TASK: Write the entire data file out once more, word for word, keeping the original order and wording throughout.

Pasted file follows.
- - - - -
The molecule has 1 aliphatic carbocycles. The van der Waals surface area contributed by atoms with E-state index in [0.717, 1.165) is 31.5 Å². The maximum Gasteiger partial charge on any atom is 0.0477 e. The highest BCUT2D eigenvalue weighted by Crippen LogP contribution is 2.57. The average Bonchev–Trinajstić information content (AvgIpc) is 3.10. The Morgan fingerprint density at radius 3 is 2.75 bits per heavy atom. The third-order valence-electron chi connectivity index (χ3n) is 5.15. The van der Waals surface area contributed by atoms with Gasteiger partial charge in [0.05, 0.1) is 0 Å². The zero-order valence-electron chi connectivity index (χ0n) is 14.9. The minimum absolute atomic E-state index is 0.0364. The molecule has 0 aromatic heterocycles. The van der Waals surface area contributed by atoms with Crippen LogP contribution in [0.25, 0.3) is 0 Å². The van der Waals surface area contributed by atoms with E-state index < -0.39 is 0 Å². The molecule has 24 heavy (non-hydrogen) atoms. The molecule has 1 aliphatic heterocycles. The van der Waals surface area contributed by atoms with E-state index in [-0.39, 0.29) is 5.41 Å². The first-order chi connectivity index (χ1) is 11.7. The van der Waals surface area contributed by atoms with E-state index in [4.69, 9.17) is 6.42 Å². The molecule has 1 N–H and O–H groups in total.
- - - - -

The molecule has 1 aliphatic carbocycles. The van der Waals surface area contributed by atoms with E-state index in [0.717, 1.165) is 31.5 Å². The maximum Gasteiger partial charge on any atom is 0.0477 e. The highest BCUT2D eigenvalue weighted by Crippen LogP contribution is 2.57. The average Bonchev–Trinajstić information content (AvgIpc) is 3.10. The Morgan fingerprint density at radius 3 is 2.75 bits per heavy atom. The third-order valence-electron chi connectivity index (χ3n) is 5.15. The van der Waals surface area contributed by atoms with Gasteiger partial charge in [0.05, 0.1) is 0 Å². The zero-order valence-electron chi connectivity index (χ0n) is 14.9. The minimum absolute atomic E-state index is 0.0364. The molecule has 0 aromatic heterocycles. The van der Waals surface area contributed by atoms with Crippen LogP contribution in [0.25, 0.3) is 0 Å². The van der Waals surface area contributed by atoms with E-state index < -0.39 is 0 Å². The molecule has 24 heavy (non-hydrogen) atoms. The molecule has 1 aliphatic heterocycles. The van der Waals surface area contributed by atoms with E-state index in [-0.39, 0.29) is 5.41 Å². The first-order chi connectivity index (χ1) is 11.7. The van der Waals surface area contributed by atoms with E-state index in [4.69, 9.17) is 6.42 Å². The molecule has 1 N–H and O–H groups in total.